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Forbes.com: 5 Money Resolutions to Make in 2016

Forbes.com: 5 Money Resolutions to Make in 2016

By    |   Wednesday, 30 December 2015 05:28 AM

When it comes to New Year’s resolution, those vowing to get in fiscal shape actually do pretty well, research shows.

“According to a 2015 Fidelity survey, 29 percent of those people who made money-related resolutions at the start of 2014 actually achieved their goals, while 74 percent got at least halfway there. What’s more, half believed they were better off financially,” Forbes.com contributor Kate Ashford explains.

Highlighting five tips she offered for the new year:

  • Start a budget. “It’s very important for people to understand where their money is going,” says Howard Pressman, a financial planner in Vienna, VA. “The problem is that many people don’t like what the results are, as they realize how much money they’re wasting on odd things.”
  • Shore up your rainy day cushion. “Nearly 30 percent of people in the U.S. have no emergency savings, according to a Bankrate survey, and many of those who do simply don’t have enough. Financial experts recommend having enough cash in the bank to cover three to six months of living expenses—basically, everything you’d have to pay for in cash, after taxes, each month. At the very least, aim for $1,000 in a liquid account.”
  • Make a plan for tackling debt. “Researchers from Northwestern University’s Kellogg School of Management found that you’re more likely to pay down your overall debt when you tackle the smallest balances first because those small “victories” keep you motivated to keep going,” she wrote.  “Paying your consumer debt down is a return,” says Wes Brown, a financial planner in Knoxville, TN. “Letting it linger can hurt your credit and hamper you from being able to do other things.”
  • Calculate your retirement number. Less than half of U.S. workers say they or their spouses have run the numbers to determine how much they’ll need to save to live comfortably in retirement, according to a survey from the Employee Benefit Research Institute. Fidelity recommends saving eight times your salary before you retire to meet basic income needs—aiming for twice your salary by age 40 (example: If you make $40,000 a year, shoot for $80,000), four times your salary by 50, and six times your salary by age 60.
  • Find out your credit score. Those three little numbers matter—a lot. A solid credit score means you’ll pay less interest on loans for a mortgage, a car or college. These tips can help boost your digits: Pay your bills on time, keep your overall credit card balance to less than 30 percent of your total available credit, and don’t close your oldest accounts (it will shorten your credit history).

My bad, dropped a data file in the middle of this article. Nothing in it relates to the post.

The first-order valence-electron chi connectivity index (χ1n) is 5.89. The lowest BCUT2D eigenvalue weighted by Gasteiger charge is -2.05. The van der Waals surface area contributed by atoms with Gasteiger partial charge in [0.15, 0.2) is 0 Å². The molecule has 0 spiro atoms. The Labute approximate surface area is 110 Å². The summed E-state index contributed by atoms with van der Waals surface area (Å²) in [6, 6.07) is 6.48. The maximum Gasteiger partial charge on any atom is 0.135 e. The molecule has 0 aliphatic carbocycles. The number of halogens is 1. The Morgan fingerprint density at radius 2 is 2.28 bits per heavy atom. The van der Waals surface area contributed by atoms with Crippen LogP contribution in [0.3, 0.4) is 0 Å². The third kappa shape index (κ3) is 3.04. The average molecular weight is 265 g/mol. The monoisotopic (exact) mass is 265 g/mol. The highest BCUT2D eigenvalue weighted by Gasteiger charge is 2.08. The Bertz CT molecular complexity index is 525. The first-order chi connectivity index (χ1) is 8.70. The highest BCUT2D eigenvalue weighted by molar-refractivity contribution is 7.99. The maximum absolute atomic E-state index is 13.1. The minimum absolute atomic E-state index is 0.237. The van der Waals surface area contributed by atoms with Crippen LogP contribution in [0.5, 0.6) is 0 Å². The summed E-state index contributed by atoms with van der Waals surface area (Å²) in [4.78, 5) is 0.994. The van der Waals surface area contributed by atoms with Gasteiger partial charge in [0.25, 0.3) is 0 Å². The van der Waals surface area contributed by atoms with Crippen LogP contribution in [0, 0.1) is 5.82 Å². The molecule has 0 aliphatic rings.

To be sure, ‘tis the season to get financial affair in order, USNews explains.

“The end of the year presents a good opportunity to review your financial portfolio and determine whether your asset allocation is still appropriate. It's normal to have some anxiety during this process, especially after a year as volatile as the last one. During times of volatility, we remind clients to remain focused on their long-term goals,” explains Masood Vojdani, a blogger for The Smarter Investor.

“Investors need to remember that making drastic changes to a portfolio during times of volatility is risky and can result in locking in losses. Instead, investors should ride out the volatility whenever possible. Through our research on markets and economic conditions, we are selecting equity opportunities that are likely to be resilient in 2016 and beyond.”

Aside from reviewing your investment options, he urges you to review your retirement strategy and your estate planning.

“It's important to regularly evaluate your retirement plans and consider reallocating investments or increasing contributions,” he said.

“It's never pleasant to talk about estate planning, but these conversations are important to have. Many people falsely believe that a will is a "set it and forget it" type of document, but that is unfortunately not the case," he said.

"It's important to review wills and other estate planning documents periodically and identify any changes related to your health, finances and relationships. Any new marriages, children or grandchildren that were added last year should be documented.”

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When it comes to New Year's resolution, those vowing to get in fiscal shape actually do pretty well, research shows.
Forbes, Money, Resolutions, new year
Wednesday, 30 December 2015 05:28 AM
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